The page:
Healthy eating diet for podgy puss nearly twice her ideal weight
25 May 2015
22 May 2015
A podgy puss who tips the scales at nearly twice her ideal weight has a double challenge ahead – shed the pounds and find a new home.
Eight-year-old Muffin was taken in by Cats Protection’s National Cat Adoption Centre in Lewes Road, Chelwood Gate, because her previous owner had moved and could no longer keep her.
Weighing in at a hefty 9.9kg, the tortoiseshell moggy is nearly twice her ideal weight of 5kg and has been placed on a special diet to help her slim down.
Although she is severely obese, Muffin has no other health problems and staff at the centre say they’ve been charmed by her sweet-natured personality.
Cats Protection’s Field Veterinary Officer Vanessa Howie said Muffin was immediately placed on a special diet to help her reach her ideal weight – a process that could take up to a year.
She said: “We’ve prescribed her a diet designed specifically for weight loss – it’s lower in calories, higher in protein yet still nutritionally balanced.
“With cats it is very important to avoid crash diets as any period with no food can be harmful. A gradual, steady decrease in bodyweight is ideal.
“Muffin has been set an initial target weight of 8.5kg and we’ll monitor this closely, adjusting the amount of food given if necessary to ensure she has slow and steady weight loss. It may take up to a year for Muffin to reach her ideal bodyweight.
“Like humans we should avoid allowing our cats to become obese. Obesity can cause many health problems to develop including diabetes, urinary infections and heart disease.
“Overweight cats may struggle to groom themselves properly and they may suffer joint problems as a result of the extra weight they are carrying around.”
Cats Protection’s National Cat Adoption Centre Deputy Manager Tania Marsh said it was important Muffin’s new owner strictly follows her special diet plan.
She said: “Muffin is such a sweet cat and will make a lovely pet. She is very friendly and would like a peaceful home with a garden so she can get plenty of exercise.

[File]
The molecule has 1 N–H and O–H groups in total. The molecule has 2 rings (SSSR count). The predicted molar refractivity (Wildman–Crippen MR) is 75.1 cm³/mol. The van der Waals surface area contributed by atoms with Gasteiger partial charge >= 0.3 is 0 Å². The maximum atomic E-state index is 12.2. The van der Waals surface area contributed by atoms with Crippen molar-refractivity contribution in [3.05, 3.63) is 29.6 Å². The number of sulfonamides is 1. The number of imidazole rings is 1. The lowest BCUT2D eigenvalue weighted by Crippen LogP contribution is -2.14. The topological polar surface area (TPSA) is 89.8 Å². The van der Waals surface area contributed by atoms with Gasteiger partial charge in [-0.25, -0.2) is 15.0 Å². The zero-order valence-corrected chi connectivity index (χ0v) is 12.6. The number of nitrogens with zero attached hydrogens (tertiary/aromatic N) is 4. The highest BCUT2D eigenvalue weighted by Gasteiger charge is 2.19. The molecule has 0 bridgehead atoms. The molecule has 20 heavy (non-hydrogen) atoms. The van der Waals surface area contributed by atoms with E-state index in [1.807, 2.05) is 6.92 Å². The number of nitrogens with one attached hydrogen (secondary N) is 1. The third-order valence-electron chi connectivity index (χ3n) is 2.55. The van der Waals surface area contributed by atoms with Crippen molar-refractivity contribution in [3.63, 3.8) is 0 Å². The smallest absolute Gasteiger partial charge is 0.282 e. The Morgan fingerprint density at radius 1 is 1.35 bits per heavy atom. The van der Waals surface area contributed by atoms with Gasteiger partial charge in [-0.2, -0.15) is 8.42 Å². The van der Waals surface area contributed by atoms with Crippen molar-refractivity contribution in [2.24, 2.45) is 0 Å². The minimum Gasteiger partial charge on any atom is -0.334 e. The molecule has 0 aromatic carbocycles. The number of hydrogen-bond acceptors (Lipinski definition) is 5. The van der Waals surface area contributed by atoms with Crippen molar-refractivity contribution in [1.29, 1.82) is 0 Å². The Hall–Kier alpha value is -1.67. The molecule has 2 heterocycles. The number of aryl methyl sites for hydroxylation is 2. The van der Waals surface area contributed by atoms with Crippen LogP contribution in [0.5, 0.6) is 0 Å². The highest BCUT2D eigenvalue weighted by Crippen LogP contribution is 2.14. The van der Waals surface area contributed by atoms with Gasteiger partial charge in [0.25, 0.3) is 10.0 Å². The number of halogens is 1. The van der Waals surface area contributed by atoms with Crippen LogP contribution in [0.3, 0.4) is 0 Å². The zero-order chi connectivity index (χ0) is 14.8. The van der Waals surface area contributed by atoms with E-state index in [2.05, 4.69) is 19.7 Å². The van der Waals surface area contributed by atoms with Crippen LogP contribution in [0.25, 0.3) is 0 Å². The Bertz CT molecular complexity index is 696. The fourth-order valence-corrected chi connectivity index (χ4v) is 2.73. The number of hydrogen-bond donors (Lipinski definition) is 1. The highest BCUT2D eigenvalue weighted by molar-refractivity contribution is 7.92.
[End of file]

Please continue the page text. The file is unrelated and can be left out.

“Her new owner will need to be committed to measuring out her food and ensuring she follows her plan. Cats can sometimes overeat out of boredom or habit, and often a cat’s demands for extra portions can be distracted by a bit of fuss and attention.
“So long as Muffin follows her plan she will not go hungry and her quality of life will be much improved once she has slimmed down.”
If you live in the Sussex area and would like to offer a home to Muffin or any of the 200 cats and kittens currently in the care of the centre, please email firstname.lastname@example.org
Alternatively, the centre is open to visitors seven days a week from 10am until 4pm. It is situated in Chelwood Gate, on the A275 between Wych Cross and Danehill. To find using a SatNav, please use the postcode RH17 7DE, or for a map and directions please visit www.cats.org.uk/find-us/find-the-ncc
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For a photo of Muffin or more information, please contact Michaela at Adastra Media on email@example.com or 07740 305918
Notes to Editors:
1. Cats Protection is the UK’s leading feline welfare charity and helps over 194,000 cats each year through a national network of over 250 volunteer-run branches and 31 adoption centres.
2. Cats Protection’s vision is a world where every cat is treated with kindness and an understanding of its needs.
3. Please note that Cats Protection's National Cat Centre is based in Chelwood Gate, West Sussex, and is separate to the charity's volunteer-run branch which is situated in nearby Haywards Heath.
4. Cats Protection’s registered charity number is 203644 (England and Wales) and SC037711 (Scotland).Founded as the Cats Protection League in 1927, the charity adopted the name Cats Protection in 1998. We ask that you use the name Cats Protection when referring to the charity in all published material.
5. More information about the work of Cats Protection can be found at www.cats.org.uk